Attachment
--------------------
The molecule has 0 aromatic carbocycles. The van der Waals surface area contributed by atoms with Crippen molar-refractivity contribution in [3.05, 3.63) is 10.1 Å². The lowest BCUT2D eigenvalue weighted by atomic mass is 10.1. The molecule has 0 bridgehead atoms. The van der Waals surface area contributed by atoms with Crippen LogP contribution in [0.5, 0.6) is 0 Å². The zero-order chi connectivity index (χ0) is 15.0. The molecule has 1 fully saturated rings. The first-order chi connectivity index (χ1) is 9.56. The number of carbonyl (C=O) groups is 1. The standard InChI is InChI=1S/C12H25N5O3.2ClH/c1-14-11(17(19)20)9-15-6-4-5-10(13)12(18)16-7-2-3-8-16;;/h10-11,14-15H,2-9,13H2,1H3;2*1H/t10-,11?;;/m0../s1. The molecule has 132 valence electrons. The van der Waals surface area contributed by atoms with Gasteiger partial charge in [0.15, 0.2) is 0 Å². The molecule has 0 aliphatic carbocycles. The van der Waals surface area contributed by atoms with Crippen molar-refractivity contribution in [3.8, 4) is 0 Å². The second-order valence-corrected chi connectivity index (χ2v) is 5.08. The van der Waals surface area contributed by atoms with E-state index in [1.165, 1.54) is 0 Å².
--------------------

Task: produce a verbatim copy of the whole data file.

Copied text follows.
The molecule has 0 aromatic carbocycles. The van der Waals surface area contributed by atoms with Crippen molar-refractivity contribution in [3.05, 3.63) is 10.1 Å². The lowest BCUT2D eigenvalue weighted by atomic mass is 10.1. The molecule has 0 bridgehead atoms. The van der Waals surface area contributed by atoms with Crippen LogP contribution in [0.5, 0.6) is 0 Å². The zero-order chi connectivity index (χ0) is 15.0. The molecule has 1 fully saturated rings. The first-order chi connectivity index (χ1) is 9.56. The number of carbonyl (C=O) groups is 1. The standard InChI is InChI=1S/C12H25N5O3.2ClH/c1-14-11(17(19)20)9-15-6-4-5-10(13)12(18)16-7-2-3-8-16;;/h10-11,14-15H,2-9,13H2,1H3;2*1H/t10-,11?;;/m0../s1. The molecule has 132 valence electrons. The van der Waals surface area contributed by atoms with Gasteiger partial charge in [0.15, 0.2) is 0 Å². The molecule has 0 aliphatic carbocycles. The van der Waals surface area contributed by atoms with Crippen molar-refractivity contribution in [3.8, 4) is 0 Å². The second-order valence-corrected chi connectivity index (χ2v) is 5.08. The van der Waals surface area contributed by atoms with E-state index in [1.165, 1.54) is 0 Å².